|Metformin is an "antihyperglycemic" drug, it prevents high blood sugars but does not cause hypoglycemia (low sugars). The main mechanism of action is to decrease the production of glucose by the liver. Usually if glucose levels are low, the liver produces glucose and releases it into the blood stream to provide the energy that we need to live. In the Diabetic the regulation of liver production of glucose is lost so the liver continues to manufacture glucose continuously. It makes the body more sensitive to your own insulin and improves insulin resistance. This drug also decreases the production of glucose at night by the liver so it tends to give a better blood glucose in the morning.
The medication last 12 hours in the blood so it has to given twice a day to have a 24 hr effect. It is manufactured in 500 mg (round scored) and 850 mg (oval) tablets. Side effects are usually of the stomach and intestines, there may be excess gas, cramping or loose stools. Usually the side effects are less if one starts on a low dosage and works the dosage up gradually. Dosage range is from 1000 mg to 2500 mg daily.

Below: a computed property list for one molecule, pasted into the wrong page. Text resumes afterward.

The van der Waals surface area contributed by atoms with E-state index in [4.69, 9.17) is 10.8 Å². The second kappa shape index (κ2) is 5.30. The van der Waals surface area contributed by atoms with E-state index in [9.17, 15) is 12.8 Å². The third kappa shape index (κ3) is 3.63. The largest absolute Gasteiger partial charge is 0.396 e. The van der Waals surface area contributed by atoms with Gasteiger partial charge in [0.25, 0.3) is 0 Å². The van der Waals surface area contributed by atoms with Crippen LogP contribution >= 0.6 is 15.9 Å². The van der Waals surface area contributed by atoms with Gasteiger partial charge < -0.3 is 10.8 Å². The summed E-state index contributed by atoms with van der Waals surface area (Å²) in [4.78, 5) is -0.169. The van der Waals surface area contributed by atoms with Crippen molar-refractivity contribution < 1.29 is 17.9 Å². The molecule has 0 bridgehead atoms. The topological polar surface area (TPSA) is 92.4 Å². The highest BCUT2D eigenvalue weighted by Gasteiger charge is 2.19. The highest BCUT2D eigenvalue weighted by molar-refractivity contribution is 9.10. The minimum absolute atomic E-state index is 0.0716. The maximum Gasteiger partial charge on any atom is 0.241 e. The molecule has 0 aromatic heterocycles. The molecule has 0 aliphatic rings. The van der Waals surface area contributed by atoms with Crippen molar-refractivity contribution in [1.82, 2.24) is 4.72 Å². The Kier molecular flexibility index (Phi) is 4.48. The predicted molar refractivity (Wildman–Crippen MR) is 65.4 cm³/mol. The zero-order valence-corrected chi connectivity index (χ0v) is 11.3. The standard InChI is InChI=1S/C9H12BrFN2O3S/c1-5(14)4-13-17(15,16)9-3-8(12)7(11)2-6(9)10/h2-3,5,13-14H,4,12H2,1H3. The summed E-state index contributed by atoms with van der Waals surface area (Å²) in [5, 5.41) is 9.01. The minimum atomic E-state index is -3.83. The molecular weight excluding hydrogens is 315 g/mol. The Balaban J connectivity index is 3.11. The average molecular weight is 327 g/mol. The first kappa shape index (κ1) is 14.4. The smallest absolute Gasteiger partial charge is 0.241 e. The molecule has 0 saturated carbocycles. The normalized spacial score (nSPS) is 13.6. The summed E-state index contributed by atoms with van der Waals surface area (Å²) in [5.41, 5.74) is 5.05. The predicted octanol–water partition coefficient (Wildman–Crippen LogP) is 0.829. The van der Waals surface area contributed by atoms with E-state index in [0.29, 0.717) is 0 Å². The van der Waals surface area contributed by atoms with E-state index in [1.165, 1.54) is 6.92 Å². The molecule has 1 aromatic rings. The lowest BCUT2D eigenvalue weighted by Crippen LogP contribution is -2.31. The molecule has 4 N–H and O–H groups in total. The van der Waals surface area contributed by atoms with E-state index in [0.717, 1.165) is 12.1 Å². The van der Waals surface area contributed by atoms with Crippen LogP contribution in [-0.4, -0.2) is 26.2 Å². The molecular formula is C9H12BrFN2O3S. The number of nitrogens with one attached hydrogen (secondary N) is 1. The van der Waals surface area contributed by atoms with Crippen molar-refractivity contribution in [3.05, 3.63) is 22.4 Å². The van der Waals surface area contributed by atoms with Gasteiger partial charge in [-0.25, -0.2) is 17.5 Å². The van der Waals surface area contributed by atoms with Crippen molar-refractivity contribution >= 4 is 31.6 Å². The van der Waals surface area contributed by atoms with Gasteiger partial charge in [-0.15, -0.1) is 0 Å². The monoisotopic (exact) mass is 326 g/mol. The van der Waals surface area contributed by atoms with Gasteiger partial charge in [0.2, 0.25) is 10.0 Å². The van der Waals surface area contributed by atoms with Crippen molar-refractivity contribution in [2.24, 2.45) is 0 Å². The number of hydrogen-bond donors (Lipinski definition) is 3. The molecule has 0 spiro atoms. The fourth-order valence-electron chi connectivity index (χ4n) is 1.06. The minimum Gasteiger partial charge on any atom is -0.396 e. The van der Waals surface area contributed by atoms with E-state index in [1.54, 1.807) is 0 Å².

I suggest starting with 1/2 tab daily for a few days to see if your body tolerates the medication. After a few days try increasing to 1/2 tab twice a day for a week, then increase to 1 tab twice a day. If you have stomach or bowel distress, drop back to the previous dose level for 2 weeks, then try increasing again. The goal is to achieve Fasting glucose levels before breakfast in the morning of less than 7 mmol/L (125 mg/dl). If you have not achieved this glucose level you will probably have to increase the dose to 2 tablets twice a day. The maximum daily dose is 2500 mg (five 500 mg tabs or three 850 mg tabs). There is seldom any significant benefit in increasing the dose past 2000 mg a day.
Your physician should be contacted for any problems or unanswered questions.